Settlement agreements (formerly compromise agreements) are legally binding contracts between an employer and an employee generally (but not always) signed where the employment relationship has come to an end to prevent legal claims being raised against the employer. Claims against the employer, however, cannot always be prevented.
Charles Green, whose turbulent employment with Rangers FC came to a very public end entered into a settlement agreement the terms of which have recently been discussed in the Court of Session in the case of Charles Green v Rangers International Football Club plc.
Mr Green’s settlement agreement contained a clause that Rangers FC “will pay any reasonable professional (including without limitation, legal and accounting) costs and expenses properly incurred by the Employee after the date of this Agreement which arise from having to defend, or appear in, any administrative, regulatory, judicial or quasi-judicial proceedings by a third party as a result of his having been Chief Executive of The Rangers Football Club or the Company”.
Two issues arose with this – firstly, who were the employers? It has been well publicised that following liquidation, Rangers FC were resurrected as “The Rangers Football Club Limited (newco)” and not “The Rangers Football Club”. The agreement was ambiguous in this regard. The Court found, after much consideration, that “The Rangers Football Club” was an association separate from the person or persons owing the club at any time and that the clause in the settlement agreement was a reference to Mr Green’s employment with “The Rangers Football Club”.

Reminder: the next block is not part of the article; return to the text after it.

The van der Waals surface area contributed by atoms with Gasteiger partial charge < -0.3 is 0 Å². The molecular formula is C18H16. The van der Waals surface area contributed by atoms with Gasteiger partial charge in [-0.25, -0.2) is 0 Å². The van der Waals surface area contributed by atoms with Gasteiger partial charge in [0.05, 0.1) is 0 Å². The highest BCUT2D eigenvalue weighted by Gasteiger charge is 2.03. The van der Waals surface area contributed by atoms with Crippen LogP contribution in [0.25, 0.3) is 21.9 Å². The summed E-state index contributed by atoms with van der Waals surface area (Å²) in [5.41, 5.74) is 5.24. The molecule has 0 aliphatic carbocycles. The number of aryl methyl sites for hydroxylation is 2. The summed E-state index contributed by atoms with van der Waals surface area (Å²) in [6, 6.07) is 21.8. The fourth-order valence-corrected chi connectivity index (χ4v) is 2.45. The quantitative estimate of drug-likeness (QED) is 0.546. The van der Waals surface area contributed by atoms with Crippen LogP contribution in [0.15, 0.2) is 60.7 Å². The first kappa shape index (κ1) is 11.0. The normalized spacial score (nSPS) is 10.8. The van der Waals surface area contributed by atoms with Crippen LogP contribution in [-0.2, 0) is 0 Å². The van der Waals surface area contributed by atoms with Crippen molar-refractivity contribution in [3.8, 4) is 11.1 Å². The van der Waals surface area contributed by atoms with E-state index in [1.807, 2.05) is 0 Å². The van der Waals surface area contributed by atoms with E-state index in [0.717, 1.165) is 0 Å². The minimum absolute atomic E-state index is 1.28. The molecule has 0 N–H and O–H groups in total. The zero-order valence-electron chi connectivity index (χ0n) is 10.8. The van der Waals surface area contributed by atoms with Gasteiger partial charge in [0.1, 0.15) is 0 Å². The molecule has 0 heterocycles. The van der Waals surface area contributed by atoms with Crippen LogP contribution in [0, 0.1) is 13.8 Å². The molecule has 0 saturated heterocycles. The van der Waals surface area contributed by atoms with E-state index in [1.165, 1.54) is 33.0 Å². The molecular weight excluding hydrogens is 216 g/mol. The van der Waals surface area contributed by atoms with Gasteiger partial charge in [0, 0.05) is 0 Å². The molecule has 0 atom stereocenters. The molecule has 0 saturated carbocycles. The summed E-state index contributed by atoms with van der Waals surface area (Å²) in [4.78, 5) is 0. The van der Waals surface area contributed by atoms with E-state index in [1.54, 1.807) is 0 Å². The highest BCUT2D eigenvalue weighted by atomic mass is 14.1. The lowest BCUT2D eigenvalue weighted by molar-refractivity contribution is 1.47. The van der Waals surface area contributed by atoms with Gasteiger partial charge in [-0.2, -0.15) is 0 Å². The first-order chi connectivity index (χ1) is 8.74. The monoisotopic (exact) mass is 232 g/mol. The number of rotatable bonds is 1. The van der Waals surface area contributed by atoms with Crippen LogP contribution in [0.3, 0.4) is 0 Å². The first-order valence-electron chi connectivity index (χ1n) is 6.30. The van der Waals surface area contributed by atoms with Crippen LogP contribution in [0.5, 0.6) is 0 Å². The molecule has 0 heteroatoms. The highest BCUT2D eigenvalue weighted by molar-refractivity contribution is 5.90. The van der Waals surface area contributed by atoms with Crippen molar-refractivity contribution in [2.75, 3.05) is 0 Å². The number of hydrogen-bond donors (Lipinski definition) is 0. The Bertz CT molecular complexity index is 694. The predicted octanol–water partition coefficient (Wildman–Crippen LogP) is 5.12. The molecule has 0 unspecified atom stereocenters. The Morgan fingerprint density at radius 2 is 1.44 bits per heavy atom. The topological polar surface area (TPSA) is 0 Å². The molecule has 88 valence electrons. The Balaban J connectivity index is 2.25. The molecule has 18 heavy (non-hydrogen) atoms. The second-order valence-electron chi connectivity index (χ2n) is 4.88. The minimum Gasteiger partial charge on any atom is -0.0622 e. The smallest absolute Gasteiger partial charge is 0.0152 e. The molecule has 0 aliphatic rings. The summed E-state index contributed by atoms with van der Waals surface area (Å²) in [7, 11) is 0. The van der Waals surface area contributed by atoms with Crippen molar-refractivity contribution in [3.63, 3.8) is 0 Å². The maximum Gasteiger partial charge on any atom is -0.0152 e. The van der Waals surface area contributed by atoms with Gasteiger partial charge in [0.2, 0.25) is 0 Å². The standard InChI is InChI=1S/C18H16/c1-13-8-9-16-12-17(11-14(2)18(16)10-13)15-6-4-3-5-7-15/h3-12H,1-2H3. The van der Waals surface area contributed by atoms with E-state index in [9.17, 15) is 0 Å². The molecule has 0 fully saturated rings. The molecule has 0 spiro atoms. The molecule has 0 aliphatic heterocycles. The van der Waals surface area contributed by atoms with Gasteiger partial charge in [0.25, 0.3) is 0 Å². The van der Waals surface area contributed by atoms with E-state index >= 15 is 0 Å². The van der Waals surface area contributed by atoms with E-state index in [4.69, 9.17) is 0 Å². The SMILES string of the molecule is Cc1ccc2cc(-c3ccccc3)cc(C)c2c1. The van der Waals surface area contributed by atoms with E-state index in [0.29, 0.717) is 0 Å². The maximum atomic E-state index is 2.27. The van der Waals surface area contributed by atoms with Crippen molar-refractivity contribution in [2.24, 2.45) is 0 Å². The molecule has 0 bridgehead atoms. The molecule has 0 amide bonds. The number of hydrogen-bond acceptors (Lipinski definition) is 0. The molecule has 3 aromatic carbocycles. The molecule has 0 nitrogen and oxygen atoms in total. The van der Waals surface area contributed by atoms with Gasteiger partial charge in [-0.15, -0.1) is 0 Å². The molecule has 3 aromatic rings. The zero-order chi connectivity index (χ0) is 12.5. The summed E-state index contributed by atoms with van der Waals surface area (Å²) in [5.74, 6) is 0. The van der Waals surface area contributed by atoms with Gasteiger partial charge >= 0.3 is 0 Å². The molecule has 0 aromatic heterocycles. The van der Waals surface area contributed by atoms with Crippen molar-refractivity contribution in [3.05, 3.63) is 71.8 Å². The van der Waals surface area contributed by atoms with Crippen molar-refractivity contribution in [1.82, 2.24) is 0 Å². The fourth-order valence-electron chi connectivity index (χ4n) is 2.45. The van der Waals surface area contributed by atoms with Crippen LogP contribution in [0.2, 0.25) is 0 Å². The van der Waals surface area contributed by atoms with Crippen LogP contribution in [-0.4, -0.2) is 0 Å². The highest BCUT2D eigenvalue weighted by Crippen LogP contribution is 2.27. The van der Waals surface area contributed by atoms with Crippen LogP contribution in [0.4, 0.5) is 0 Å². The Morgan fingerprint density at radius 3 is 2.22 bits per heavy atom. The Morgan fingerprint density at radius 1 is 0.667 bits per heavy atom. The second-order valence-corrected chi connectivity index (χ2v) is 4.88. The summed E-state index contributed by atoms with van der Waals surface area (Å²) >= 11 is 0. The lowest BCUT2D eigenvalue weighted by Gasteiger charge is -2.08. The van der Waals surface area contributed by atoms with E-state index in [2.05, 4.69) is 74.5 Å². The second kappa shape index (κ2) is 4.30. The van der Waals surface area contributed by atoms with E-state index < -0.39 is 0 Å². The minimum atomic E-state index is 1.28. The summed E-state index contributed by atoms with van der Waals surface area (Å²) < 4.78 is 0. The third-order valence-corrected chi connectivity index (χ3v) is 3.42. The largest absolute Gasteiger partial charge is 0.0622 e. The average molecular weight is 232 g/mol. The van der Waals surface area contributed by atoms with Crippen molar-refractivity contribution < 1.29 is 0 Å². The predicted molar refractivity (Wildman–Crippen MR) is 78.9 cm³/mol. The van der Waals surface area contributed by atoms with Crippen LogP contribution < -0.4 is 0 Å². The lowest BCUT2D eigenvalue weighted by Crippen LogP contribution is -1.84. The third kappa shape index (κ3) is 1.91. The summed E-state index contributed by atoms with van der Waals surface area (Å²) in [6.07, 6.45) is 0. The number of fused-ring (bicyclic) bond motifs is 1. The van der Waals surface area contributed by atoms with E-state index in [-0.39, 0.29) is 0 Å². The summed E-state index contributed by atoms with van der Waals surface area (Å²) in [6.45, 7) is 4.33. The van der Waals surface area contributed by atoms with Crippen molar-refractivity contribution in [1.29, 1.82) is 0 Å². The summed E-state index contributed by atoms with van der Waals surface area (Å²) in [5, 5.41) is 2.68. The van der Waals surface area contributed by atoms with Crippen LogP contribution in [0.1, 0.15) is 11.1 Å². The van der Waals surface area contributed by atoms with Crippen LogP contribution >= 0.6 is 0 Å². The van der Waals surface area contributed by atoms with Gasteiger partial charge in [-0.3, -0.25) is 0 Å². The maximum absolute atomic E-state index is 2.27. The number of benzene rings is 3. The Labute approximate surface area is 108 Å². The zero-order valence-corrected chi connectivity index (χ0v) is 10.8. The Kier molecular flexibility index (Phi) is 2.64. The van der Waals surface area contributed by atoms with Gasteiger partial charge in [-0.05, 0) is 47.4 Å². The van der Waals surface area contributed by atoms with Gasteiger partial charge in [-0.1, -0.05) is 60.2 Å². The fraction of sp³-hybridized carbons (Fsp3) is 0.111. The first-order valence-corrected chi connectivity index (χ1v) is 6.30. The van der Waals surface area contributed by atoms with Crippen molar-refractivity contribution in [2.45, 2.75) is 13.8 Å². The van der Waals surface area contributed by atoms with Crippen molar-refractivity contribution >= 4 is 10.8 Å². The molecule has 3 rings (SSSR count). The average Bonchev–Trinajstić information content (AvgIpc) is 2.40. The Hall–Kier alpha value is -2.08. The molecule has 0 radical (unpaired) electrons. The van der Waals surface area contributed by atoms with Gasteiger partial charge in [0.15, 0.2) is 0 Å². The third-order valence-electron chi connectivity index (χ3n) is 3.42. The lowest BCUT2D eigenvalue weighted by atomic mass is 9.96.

The second issue was whether, on that basis, Rangers FC should be liable for the legal fees of Mr Green in relation to certain criminal offences committed during his tenure. He sought to argue that the clause in his settlement agreement meant that Rangers FC should cover his legal fees in this regard. His claim was unsuccessful with the Court of Session finding that Mr Green’s acts were “not within the legitimate pursuit of (his) activities as CEO” and that alleged criminal acts would not fall under the terms of the agreement which covered judicial fees “arising from his involvement with Rangers”.
This case highlights the importance of having well drafted, carefully worded settlement agreements in place and that any ambiguity in the drafting can be very costly. If you are an employer who requires advice in relation to settlement agreements, or are an employee who has been offered a settlement agreement to sign or are looking for advice on a settlement agreement, contact us today to arrange an initial free consultation.
Please contact us online by clicking here or speak to a member of our specialist team on 0333 222 1855.